A couple grapples with the difficult, lingering trauma of a sexual assault and must work out how to live with that crime, themselves, and each other, in director Sven Taddicken’s intense and emotional dramatic thriller.
The Most Beautiful Couple
Married couple Malte (Maximilian Brückner) and Liv (Luise Heyer) are enjoying their Mallorca vacation until the unthinkable happens: they are assaulted by three young men and Liv is raped while Malte is pinned down, unable to stop them, forced to watch.
Back in Germany their life appears to return to something like normal. They continue to teach at the same high school and Malte plays weekend gigs with his band. We learn that it’s been two years since the assault. Liv has been seeing a therapist. She wants to move on, in the bedroom and otherwise, even openly talking about what happened with friends and forgiving her attacker in the abstract. But Malte is stuck, unable to absolve the rapist or more importantly, himself, for what happened. And then, he sees him. He’s ordering a kebab after what seems like a fun night out with his girlfriend. How is this even possible? With their relationship tenuously held together by the pretense of normalcy, and without the help of the police, Liv and Malte must chart a path forward, together.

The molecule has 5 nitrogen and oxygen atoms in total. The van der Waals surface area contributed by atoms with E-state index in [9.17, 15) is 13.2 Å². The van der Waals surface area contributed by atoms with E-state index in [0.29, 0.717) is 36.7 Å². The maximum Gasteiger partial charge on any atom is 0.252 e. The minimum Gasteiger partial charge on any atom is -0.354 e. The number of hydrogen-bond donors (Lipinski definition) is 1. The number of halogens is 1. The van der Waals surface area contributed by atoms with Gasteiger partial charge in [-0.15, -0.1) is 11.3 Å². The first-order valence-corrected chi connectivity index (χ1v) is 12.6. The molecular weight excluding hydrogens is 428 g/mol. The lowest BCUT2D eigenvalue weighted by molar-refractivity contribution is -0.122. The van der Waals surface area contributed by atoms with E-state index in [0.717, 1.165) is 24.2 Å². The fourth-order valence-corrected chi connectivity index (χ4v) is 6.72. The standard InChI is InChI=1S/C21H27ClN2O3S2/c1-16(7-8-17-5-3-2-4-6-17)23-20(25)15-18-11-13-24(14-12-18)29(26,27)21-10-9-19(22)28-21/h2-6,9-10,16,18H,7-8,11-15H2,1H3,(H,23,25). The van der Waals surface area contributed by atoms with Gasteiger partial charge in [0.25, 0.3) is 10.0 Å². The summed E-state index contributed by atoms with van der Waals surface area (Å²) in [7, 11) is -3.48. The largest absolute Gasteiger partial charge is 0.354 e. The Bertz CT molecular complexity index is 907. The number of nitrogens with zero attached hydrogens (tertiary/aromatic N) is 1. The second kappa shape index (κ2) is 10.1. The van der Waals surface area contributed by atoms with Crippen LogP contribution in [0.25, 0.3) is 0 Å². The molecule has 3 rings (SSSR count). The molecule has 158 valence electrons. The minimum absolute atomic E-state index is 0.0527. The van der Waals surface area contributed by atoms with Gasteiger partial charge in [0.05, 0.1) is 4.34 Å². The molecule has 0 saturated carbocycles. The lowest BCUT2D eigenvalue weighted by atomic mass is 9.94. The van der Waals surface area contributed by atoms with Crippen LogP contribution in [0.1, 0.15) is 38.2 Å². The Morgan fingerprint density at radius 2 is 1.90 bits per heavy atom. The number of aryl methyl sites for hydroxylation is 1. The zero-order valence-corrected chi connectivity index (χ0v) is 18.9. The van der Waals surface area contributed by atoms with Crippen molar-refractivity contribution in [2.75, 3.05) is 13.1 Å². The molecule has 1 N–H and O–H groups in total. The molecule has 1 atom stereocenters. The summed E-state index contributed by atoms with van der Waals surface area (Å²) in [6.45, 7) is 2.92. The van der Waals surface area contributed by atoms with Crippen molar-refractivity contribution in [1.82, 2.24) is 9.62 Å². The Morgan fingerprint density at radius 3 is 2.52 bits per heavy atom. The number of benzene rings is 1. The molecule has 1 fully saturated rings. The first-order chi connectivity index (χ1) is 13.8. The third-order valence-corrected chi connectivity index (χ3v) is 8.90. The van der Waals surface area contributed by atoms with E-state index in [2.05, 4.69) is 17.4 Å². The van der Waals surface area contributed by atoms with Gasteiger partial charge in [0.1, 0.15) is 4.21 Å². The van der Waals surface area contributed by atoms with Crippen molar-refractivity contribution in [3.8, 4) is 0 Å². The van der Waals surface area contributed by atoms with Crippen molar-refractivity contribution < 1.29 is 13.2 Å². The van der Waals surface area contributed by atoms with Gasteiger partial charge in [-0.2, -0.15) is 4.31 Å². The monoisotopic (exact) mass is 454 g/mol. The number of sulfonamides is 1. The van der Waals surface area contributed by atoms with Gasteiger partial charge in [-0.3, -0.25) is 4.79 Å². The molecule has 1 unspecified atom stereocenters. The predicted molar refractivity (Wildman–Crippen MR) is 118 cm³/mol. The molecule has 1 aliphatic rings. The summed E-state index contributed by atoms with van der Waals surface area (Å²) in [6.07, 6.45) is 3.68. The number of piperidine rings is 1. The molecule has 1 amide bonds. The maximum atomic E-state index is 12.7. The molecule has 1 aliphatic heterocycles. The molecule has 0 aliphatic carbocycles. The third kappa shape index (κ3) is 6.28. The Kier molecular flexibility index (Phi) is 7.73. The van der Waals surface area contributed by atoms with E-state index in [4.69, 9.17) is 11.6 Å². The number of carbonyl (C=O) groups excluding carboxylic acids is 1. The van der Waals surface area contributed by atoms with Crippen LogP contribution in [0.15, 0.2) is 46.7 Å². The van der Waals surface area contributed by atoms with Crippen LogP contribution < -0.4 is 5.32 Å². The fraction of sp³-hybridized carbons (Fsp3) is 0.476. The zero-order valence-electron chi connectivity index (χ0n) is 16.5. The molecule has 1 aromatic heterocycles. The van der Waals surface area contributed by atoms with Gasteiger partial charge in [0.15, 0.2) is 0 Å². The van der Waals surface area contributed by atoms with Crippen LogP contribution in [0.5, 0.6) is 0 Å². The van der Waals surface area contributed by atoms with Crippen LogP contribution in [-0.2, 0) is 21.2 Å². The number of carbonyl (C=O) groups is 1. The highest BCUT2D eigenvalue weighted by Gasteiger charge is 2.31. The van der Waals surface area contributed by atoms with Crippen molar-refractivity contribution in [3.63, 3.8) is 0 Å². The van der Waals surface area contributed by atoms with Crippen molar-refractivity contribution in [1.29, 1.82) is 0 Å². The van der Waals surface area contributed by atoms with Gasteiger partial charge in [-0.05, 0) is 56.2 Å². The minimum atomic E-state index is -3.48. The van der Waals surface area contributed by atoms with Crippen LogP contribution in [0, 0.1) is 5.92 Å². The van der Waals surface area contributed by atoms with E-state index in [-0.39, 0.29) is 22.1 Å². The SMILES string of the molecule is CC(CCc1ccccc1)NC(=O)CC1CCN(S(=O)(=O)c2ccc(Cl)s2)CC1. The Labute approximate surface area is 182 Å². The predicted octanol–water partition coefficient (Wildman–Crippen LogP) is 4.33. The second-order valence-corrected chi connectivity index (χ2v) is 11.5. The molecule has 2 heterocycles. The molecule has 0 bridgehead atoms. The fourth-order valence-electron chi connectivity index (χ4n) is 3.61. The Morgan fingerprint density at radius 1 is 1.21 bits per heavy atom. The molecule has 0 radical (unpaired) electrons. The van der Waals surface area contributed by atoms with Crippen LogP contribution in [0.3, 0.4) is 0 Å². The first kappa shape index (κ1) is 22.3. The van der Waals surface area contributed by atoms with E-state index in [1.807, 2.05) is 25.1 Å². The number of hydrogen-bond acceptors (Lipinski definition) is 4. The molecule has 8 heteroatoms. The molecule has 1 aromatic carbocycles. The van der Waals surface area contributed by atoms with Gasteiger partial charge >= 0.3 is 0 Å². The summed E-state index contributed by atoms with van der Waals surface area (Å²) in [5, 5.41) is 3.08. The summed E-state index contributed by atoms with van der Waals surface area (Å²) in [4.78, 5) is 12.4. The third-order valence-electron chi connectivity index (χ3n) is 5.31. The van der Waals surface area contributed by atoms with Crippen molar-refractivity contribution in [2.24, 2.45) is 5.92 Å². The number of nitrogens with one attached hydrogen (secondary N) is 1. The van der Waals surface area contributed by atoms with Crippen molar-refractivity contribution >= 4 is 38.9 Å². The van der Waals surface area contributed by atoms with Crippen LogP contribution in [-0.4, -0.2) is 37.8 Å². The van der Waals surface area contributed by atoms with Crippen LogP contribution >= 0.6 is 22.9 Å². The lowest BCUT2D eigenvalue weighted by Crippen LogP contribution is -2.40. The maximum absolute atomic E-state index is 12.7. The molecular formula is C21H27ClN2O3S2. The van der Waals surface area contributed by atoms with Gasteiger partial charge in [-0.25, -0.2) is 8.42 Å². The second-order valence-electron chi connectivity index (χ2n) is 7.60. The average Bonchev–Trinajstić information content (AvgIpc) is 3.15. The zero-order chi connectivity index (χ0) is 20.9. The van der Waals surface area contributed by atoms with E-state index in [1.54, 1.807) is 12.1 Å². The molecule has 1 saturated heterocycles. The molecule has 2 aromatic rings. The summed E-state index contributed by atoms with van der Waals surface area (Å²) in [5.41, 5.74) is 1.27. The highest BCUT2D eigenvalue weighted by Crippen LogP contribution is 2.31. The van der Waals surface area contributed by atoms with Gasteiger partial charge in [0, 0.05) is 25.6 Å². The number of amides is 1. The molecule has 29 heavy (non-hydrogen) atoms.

Writer-director Sven Taddicken cleverly crafts an intense relationship drama and gripping revenge thriller. Aided by the strong performances of his two leads — whether preparing a meal or facing their worst nightmare head-on — the tension established in the film’s opening scenes never lets up. The Most Beautiful Couple asks how far we would go to protect those we love and, if we couldn’t protect them, how far would we go to avenge them? How far would we go to avenge ourselves?